Georghiou, George E., Lewin, Paul L. and Metaxas, Andrew C.
Guarding your assets: On-line monitoring tackles partial discharges
The IEE Power Engineer, 18, (1), .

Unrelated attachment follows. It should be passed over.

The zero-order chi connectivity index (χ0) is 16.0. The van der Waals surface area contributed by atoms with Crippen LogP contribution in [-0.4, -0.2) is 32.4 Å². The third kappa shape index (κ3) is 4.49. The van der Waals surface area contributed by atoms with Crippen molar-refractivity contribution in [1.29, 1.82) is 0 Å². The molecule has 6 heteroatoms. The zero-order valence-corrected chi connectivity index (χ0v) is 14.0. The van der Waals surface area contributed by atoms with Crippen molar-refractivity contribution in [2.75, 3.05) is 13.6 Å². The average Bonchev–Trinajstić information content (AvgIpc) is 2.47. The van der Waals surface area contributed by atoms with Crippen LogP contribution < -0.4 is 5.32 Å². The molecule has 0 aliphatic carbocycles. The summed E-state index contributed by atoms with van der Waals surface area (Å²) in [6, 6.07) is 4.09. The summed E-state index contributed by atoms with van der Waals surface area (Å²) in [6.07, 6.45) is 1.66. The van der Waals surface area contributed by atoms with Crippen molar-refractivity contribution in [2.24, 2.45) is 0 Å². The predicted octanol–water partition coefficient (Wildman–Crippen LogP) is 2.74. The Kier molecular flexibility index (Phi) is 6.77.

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Ensuring a reliable and uninterrupted operation of transmission and distribution equipment poses a key challenge in the area of monitoring and maintenance of power engineering systems. Indeed, monitoring the condition of high voltage (HV) systems and cable networks is becoming increasingly important as ‘production needs’ demand less downtime, higher output from machinery and cables, as well as reduced maintenance and repair costs. Moreover, with unscheduled shutdown of equipment, additional costs are often incurred, which are subsequently found to be way above the cost of the repairs deemed necessary. A satisfactory method of anticipating failure of key components is therefore required so as to attain an economic lifetime extension of high voltage equipment. In determining system reliability, the role of Partial Discharges (PD) is paramount, as they are a serious degradation stress mechanism, the precursor of insulation failure and a symptom of ageing occurring. PD is evident inside HV assets as a result of such defects as insulation impurities or ageing due to thermal, mechanical and electrical stresses. As a high percentage of failures are associated with PD, its testing, therefore, provides excellent information on the integrity of an electrical system. Left unchecked the equipment is likely to ultimately fail with possible catastrophic results. Hence, one of the most useful diagnostic tools for quality assurance during the design, manufacture and life assessment of electrical equipment is PD detection. By understanding and investigating further the activities of PDs occurring in voids or imperfections within the insulation, it is possible to assess the ageing of insulation materials and detect other such imperfections which can occur. An expanded and more reliable database of experimental test results, together with improved detection and noise reduction techniques suitable for continuous on-line monitoring of energized equipment, will enable the design of improved condition monitoring systems.
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